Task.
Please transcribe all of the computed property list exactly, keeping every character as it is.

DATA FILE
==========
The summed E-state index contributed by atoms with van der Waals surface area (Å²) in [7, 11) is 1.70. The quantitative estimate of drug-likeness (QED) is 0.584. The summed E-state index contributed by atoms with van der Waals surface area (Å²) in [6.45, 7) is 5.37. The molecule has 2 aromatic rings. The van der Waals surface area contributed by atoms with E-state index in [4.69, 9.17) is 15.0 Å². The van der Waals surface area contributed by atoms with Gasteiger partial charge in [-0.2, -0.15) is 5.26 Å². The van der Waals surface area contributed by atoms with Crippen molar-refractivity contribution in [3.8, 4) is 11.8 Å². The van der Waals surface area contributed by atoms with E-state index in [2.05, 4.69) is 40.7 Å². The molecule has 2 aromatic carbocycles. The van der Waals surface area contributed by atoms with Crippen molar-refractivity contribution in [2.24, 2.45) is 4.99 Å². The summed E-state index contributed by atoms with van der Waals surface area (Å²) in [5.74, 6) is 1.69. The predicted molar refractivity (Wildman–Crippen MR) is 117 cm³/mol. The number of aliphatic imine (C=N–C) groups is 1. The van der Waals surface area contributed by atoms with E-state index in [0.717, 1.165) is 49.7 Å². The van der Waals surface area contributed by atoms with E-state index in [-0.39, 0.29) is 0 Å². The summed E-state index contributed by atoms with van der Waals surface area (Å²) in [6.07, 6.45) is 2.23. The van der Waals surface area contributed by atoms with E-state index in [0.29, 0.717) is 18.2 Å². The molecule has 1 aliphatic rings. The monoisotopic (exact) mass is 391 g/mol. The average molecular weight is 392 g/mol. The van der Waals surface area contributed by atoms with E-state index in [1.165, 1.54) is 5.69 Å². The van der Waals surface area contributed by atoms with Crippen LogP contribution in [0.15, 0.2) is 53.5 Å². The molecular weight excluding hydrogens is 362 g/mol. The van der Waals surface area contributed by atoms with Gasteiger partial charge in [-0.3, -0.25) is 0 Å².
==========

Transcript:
The summed E-state index contributed by atoms with van der Waals surface area (Å²) in [7, 11) is 1.70. The quantitative estimate of drug-likeness (QED) is 0.584. The summed E-state index contributed by atoms with van der Waals surface area (Å²) in [6.45, 7) is 5.37. The molecule has 2 aromatic rings. The van der Waals surface area contributed by atoms with E-state index in [4.69, 9.17) is 15.0 Å². The van der Waals surface area contributed by atoms with Gasteiger partial charge in [-0.2, -0.15) is 5.26 Å². The van der Waals surface area contributed by atoms with Crippen molar-refractivity contribution in [3.8, 4) is 11.8 Å². The van der Waals surface area contributed by atoms with E-state index in [2.05, 4.69) is 40.7 Å². The molecule has 2 aromatic carbocycles. The van der Waals surface area contributed by atoms with Crippen molar-refractivity contribution in [2.24, 2.45) is 4.99 Å². The summed E-state index contributed by atoms with van der Waals surface area (Å²) in [5.74, 6) is 1.69. The predicted molar refractivity (Wildman–Crippen MR) is 117 cm³/mol. The number of aliphatic imine (C=N–C) groups is 1. The van der Waals surface area contributed by atoms with E-state index in [0.717, 1.165) is 49.7 Å². The van der Waals surface area contributed by atoms with E-state index in [-0.39, 0.29) is 0 Å². The summed E-state index contributed by atoms with van der Waals surface area (Å²) in [6.07, 6.45) is 2.23. The van der Waals surface area contributed by atoms with E-state index in [0.29, 0.717) is 18.2 Å². The molecule has 1 aliphatic rings. The monoisotopic (exact) mass is 391 g/mol. The average molecular weight is 392 g/mol. The van der Waals surface area contributed by atoms with E-state index in [1.165, 1.54) is 5.69 Å². The van der Waals surface area contributed by atoms with Crippen LogP contribution in [0.15, 0.2) is 53.5 Å². The molecular weight excluding hydrogens is 362 g/mol. The van der Waals surface area contributed by atoms with Gasteiger partial charge in [-0.3, -0.25) is 0 Å².